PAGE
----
Launch and landing

Animation of Spirit orbit.
   Sun ·    Earth ·    Mars ·    Spirit

The MER-A (Spirit) and MER-B (Opportunity) were launched on June 10, 2003 and July 7, 2003, respectively. Though both probes launched on Boeing Delta II 7925-9.5 rockets from Cape Canaveral Space Launch Complex 17 (CCAFS SLC-17), MER-B was on the heavy version of that launch vehicle, needing the extra energy for Trans-Mars injection. The launch vehicles were integrated onto pads right next to each other, with MER-A on CCAFS SLC-17A and MER-B on CCAFS SLC-17B. The dual pads allowed for working the 15- and 21-day planetary launch periods close together; the last possible launch day for MER-A was June 19, 2003 and the first day for MER-B was June 25, 2003. NASA's Launch Services Program managed the launch of both spacecraft.

Spirit successfully landed on the surface of Mars on 04:35 Spacecraft Event Time (SCET) on January 4, 2004. This was the start of its 90-sol mission, but solar cell cleaning events would mean it was the start of a much longer mission, lasting until 2010. Spirit was targeted to a site that appears to have been affected by liquid water in the past, the crater Gusev, a possible former lake in a giant impact crater about 10 km (6.2 mi) from the center of the target ellipse[21] at 14°34′18″S 175°28′43″E / 14.5718°S 175.4785°E / -14.5718; 175.4785.[22] After the airbag-protected landing craft settled onto the surface, the rover rolled out to take panoramic images. These give scientists the information they need to select promising geological targets and drive to those locations to perform on-site scientific investigations.[23] The MER team named the landing site "Columbia Memorial Station," in honor of the seven astronauts killed in the Space Shuttle Columbia disaster.

First color image compiled from images by Spirit; it was the highest resolution color image taken on another planet.

On May 1, 2009 (sol 1892), the rover became stuck in soft sand, the machine resting upon a cache of iron(III) sulfate (jarosite) hidden under a veneer of normal-looking soil. Iron sulfate has very little cohesion, making it difficult for the rover's wheels to gain traction.[24][25]

On January 26, 2010 (sol 2155), after several months attempting to free the rover, NASA decided to redefine the mobile robot mission by calling it a stationary research platform. Efforts were directed in preparing a more suitable orientation of the platform in relation to the Sun in an attempt to allow a more efficient recharge of the platform's batteries. This was needed to keep some systems operational during the Martian winter.[26] On March 30, 2010, Spirit skipped a planned communication session and as anticipated from recent power-supply projections, had probably entered a low-power hibernation mode.[27]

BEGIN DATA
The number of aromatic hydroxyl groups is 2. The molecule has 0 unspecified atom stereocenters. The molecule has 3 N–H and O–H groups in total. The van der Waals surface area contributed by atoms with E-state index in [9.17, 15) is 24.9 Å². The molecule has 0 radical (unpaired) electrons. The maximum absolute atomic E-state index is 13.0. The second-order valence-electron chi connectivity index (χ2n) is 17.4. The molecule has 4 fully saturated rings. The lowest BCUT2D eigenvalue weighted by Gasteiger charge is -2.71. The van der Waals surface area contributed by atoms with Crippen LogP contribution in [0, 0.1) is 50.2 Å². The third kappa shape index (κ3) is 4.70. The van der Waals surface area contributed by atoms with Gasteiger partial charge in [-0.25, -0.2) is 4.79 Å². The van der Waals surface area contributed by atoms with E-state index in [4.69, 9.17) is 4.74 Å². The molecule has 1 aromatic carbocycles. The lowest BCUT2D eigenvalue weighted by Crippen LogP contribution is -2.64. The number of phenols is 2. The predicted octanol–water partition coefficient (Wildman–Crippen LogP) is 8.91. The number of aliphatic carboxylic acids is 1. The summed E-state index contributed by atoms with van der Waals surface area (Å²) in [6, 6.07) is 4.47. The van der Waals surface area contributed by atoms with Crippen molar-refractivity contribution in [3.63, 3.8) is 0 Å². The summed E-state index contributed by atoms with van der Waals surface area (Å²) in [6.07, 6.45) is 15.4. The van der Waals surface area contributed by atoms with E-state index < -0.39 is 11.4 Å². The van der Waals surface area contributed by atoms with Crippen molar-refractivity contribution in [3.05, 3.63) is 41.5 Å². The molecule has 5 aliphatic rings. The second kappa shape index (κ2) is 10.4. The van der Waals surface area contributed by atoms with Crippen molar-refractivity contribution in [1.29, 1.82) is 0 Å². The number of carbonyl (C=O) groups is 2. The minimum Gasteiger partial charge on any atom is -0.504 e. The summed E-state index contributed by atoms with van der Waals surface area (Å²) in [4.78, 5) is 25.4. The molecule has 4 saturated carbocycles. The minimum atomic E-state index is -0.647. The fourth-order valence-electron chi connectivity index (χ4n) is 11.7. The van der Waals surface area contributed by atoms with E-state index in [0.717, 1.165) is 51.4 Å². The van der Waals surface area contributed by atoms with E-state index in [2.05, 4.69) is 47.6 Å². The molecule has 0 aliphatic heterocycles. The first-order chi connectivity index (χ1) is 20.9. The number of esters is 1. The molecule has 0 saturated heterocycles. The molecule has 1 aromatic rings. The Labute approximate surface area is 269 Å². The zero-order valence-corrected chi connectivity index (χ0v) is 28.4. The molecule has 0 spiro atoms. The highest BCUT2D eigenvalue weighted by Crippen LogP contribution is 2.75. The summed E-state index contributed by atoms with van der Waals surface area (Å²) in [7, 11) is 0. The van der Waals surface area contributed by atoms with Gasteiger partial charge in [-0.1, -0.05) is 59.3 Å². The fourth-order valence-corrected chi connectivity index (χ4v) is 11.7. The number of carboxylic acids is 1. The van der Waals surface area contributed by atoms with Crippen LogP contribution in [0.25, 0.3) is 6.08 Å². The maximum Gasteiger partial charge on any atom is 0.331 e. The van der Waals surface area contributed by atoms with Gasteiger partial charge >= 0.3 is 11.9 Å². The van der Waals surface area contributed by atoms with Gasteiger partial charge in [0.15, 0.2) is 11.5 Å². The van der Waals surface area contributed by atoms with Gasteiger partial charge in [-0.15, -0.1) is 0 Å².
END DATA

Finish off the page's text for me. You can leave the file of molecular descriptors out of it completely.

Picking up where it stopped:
The last communication with the rover was March 22, 2010 (sol 2208)[28] and there is a strong possibility the rover's batteries lost so much energy at some point that the mission clock stopped. In previous winters the rover was able to park on a Sun-facing slope and keep its internal temperature above −40 °C (−40 °F), but since the rover was stuck on flat ground it is estimated that its internal temperature dropped to −55 °C (−67 °F). If Spirit had survived these conditions and there had been a cleaning event, there was a possibility that with the southern summer solstice in March 2011, solar energy would increase to a level that would wake up the rover.[29]

Spirit remains silent at its location, called "Troy," on the west side of Home Plate. There was no communication with the rover after March 22, 2010 (sol 2208).[30]

It is likely that Spirit experienced a low-power fault and had turned off all sub-systems, including communication, and gone into a deep sleep, trying to recharge its batteries. It is also possible that the rover had experienced a mission clock fault. If that had happened, the rover would have lost track of time and tried to remain asleep until enough sunlight struck the solar arrays to wake it. This state is called "Solar Groovy." If the rover woke up from a mission clock fault, it would only listen. Starting on July 26, 2010 (sol 2331), a new procedure to address the possible mission clock fault was implemented.

End of mission

JPL continued attempts to regain contact with Spirit until May 25, 2011, when NASA announced the end of contact efforts and the completion of the mission.[14][16][31] According to NASA, the rover likely experienced excessively cold "internal temperatures" due to "inadequate energy to run its survival heaters" that, in turn, was a result of "a stressful Martian winter without much sunlight." Many critical components and connections would have been "susceptible to damage from the cold."[16] Assets that had been needed to support Spirit were transitioned to support Spirit's then still-active Opportunity rover,[14] and Mars rover Curiosity which was exploring Gale Crater and had been doing so for more than six years.[32]